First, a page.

Bill to stop barrage of annoying cold callers

There is potential good news for readers fed-up with persistent cold calls – particularly from firms selling insulation for €1

21 March 2020
Cold calls offering €1 insulation deals could soon be banned
By Jane Hanks

A new amendment to an anti-cold calling bill, making it illegal for firms to promote home renovation, energy-saving products or services by telephone, is expected to become law in the next few months.

Finance Minister Agnès Pannier-Runacher said complaints about these calls soared by 20% between 2018 and 2019 and strengthening the law is a necessity.

The bill aims to make unsolicited marketing calls illegal outside Monday to Saturday office hours. It also introduces tougher sanctions to improve Bloctel, the much-criticised free-to-use government-backed service, where members of the public can register their wish not to receive sales telephone calls.

Firms using cold calling have to send lists of prospective clients to Bloctel and strike out anyone who has elected not to receive calls. In practice, most ignore this requirement, so the bill increases the maximum fine for companies who do not comply from €75,000 to €375,000. 

Eleven consumer associations, including campaigning magazine UFC-Que Choisir, say this does not go far enough and have launched a petition demanding an “opt-in” system. They say all unsolicited marketing calls should be made illegal unless you actively choose to receive them.

Is the €1 insulation offer genuine?

The majority of cold calls propose insulation for €1. Readers ask: Is it a genuine offer?

Yes. Its cost to the consumer is so low because the rest of the bill is paid by energy providers (EDF, Engie, Total, etc). They have a legal obligation to spend a certain sum on improving energy efficiency, under the premise that the polluter pays. These certificats d’économies d’énergie (CEEs) are seen as a key to making France greener but they are getting a bad name as some companies exploit loopholes in the law and make money by carrying out shoddy work with low-paid workers.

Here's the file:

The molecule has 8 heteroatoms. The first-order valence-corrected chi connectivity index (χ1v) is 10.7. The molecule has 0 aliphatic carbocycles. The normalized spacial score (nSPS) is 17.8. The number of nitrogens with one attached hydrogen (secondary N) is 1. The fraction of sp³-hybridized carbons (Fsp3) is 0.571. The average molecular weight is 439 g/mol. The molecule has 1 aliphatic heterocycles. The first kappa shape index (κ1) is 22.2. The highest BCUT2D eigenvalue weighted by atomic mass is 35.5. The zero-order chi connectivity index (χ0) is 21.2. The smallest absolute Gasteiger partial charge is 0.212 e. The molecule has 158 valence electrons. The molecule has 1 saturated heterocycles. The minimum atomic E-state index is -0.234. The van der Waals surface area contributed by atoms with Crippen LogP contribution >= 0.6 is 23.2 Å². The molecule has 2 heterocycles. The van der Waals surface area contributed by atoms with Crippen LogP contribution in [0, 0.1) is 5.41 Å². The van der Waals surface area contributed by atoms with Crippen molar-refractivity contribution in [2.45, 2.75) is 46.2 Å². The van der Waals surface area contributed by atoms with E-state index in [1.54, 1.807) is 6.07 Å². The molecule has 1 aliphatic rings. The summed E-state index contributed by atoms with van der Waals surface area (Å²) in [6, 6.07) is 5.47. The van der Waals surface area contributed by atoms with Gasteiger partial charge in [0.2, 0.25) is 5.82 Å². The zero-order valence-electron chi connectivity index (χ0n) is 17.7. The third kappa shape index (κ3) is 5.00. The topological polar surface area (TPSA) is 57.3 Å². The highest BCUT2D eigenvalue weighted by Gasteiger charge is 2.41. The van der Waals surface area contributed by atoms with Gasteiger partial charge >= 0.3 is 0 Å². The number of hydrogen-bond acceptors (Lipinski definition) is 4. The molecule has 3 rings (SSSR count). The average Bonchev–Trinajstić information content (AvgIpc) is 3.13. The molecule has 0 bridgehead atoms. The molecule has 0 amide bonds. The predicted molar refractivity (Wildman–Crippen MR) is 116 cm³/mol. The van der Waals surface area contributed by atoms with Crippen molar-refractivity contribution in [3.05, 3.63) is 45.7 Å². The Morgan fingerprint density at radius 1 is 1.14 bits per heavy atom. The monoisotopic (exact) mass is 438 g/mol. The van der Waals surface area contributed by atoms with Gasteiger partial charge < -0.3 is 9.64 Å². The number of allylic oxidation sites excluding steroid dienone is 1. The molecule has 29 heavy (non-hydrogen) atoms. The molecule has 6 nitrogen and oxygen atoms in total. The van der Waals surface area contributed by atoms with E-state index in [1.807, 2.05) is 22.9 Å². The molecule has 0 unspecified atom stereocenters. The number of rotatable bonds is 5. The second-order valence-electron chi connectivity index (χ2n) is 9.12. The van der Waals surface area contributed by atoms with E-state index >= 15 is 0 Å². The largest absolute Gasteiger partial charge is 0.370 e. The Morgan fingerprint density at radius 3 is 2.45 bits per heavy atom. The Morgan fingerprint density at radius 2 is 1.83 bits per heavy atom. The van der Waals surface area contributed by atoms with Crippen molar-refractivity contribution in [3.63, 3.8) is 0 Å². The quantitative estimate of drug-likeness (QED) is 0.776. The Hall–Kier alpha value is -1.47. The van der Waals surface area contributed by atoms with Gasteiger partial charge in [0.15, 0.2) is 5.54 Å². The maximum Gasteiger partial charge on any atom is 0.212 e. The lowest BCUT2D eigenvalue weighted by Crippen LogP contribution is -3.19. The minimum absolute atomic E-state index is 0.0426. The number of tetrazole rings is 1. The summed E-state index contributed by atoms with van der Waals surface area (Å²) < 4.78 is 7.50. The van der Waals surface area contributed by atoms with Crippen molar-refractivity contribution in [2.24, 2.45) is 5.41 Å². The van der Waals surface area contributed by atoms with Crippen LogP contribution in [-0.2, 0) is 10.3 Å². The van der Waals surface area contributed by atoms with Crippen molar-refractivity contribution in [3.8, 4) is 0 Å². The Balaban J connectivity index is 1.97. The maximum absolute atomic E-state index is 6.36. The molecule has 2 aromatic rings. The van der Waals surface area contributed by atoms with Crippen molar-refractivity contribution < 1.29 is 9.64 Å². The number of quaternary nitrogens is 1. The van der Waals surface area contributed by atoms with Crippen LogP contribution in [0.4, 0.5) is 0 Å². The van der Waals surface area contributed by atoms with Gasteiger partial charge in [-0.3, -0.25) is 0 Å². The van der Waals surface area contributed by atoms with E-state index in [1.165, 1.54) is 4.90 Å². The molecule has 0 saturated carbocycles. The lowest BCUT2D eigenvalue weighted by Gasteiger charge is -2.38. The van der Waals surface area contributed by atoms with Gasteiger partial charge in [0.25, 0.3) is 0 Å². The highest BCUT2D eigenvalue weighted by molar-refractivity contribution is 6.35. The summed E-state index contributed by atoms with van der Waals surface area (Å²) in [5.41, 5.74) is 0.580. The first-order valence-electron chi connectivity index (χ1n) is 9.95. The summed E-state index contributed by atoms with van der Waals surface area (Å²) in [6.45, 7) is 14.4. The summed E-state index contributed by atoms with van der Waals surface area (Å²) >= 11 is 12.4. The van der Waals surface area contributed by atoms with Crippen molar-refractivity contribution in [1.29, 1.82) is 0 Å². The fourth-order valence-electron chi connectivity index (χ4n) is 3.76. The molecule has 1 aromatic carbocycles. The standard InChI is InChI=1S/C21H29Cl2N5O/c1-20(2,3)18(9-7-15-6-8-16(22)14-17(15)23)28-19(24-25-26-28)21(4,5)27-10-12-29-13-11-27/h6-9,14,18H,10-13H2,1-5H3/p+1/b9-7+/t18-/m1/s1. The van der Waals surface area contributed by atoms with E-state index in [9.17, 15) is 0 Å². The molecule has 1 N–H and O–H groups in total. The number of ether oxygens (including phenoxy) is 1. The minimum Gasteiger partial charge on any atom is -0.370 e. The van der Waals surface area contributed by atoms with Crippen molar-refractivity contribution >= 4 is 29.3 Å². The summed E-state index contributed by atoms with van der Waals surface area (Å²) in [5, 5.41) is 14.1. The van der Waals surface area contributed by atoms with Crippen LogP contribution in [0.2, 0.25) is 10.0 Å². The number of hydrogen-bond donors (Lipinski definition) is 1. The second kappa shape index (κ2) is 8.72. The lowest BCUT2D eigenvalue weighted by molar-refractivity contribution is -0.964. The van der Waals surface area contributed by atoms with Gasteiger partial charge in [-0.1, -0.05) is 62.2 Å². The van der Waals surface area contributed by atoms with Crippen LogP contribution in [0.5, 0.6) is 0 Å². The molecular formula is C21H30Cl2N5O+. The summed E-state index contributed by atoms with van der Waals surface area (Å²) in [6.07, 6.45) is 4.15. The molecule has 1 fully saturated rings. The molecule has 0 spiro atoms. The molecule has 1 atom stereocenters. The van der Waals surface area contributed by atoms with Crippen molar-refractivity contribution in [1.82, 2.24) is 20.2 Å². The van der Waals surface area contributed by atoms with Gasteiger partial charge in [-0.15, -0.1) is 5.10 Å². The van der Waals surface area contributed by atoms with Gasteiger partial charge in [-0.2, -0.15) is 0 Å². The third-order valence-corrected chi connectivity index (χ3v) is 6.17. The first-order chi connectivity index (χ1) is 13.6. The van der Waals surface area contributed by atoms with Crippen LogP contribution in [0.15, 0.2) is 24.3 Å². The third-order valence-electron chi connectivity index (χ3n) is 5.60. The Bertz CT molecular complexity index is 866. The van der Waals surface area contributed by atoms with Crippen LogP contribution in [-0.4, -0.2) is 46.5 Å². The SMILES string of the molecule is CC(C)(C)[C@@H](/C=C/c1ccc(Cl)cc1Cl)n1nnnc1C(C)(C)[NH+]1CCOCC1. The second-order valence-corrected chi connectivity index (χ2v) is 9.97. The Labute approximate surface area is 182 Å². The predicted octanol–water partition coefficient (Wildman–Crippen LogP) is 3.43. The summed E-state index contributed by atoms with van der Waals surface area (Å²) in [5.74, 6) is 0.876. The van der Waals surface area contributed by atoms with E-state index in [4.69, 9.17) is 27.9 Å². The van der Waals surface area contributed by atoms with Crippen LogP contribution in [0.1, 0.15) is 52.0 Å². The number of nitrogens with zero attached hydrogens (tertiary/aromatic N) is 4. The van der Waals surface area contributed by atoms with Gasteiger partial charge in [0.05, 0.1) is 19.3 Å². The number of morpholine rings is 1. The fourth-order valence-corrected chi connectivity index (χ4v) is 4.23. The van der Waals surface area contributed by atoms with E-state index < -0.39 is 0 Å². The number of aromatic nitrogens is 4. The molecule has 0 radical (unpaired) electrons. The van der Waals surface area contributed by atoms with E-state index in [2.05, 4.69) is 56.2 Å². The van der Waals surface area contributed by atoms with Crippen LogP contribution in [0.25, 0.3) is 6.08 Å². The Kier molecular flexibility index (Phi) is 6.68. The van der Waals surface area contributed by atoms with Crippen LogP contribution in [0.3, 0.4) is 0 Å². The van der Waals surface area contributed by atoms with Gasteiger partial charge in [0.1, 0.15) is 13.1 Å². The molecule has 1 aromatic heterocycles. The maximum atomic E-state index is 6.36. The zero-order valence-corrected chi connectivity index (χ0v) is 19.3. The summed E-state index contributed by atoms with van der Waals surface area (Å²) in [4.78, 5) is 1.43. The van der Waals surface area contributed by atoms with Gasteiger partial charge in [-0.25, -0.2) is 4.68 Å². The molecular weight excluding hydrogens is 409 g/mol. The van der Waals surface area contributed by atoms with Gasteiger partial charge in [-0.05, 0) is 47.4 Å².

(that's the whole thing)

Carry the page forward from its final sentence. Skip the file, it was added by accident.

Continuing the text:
Is it mandatory to take up the offer?

No, even though some cold callers suggest that it is.

What can I do to make sure I get a good result?

This is one of many government schemes to make your home more energy-efficient. For all of them, you can get advice at faire.gouv.fr.
Under the heading Particuliers, you can find who to contact near you for free advice – either to call or visit.

To find a trustworthy company, you should take the initiative yourself, and government advice is to contact two or three local artisans from the
official list of RGE (Reconnu garant de l’environnement) authorised firms listed at faire.gouv.fr.

Make sure they make the obligatory visit to your property to assess work to be done before you decide who to take on. Read all documents carefully before you sign. If you have signed and want to retract, you have 14 days from signing to do so.

What can I do if the work has been done badly and I want to complain?

If the work has been done by an RGE- registered company, you can fill in a form available at Entreprise RGE:Réclamation at faire.gouv.fr.

You can also register your complaint via a new online government initiative, SignalConso, launched in Feb-ruary. You will be told if you have a valid complaint and, if so, what steps to take. SignalConso may also inform the firm of your complaint, which can be anonymous, and ask it to rectify the problem. If it is judged to be a case of fraud, SignalConso will pass on your case to the Fraud Department, DGCCRF.

See signal.conso.gouv.fr.

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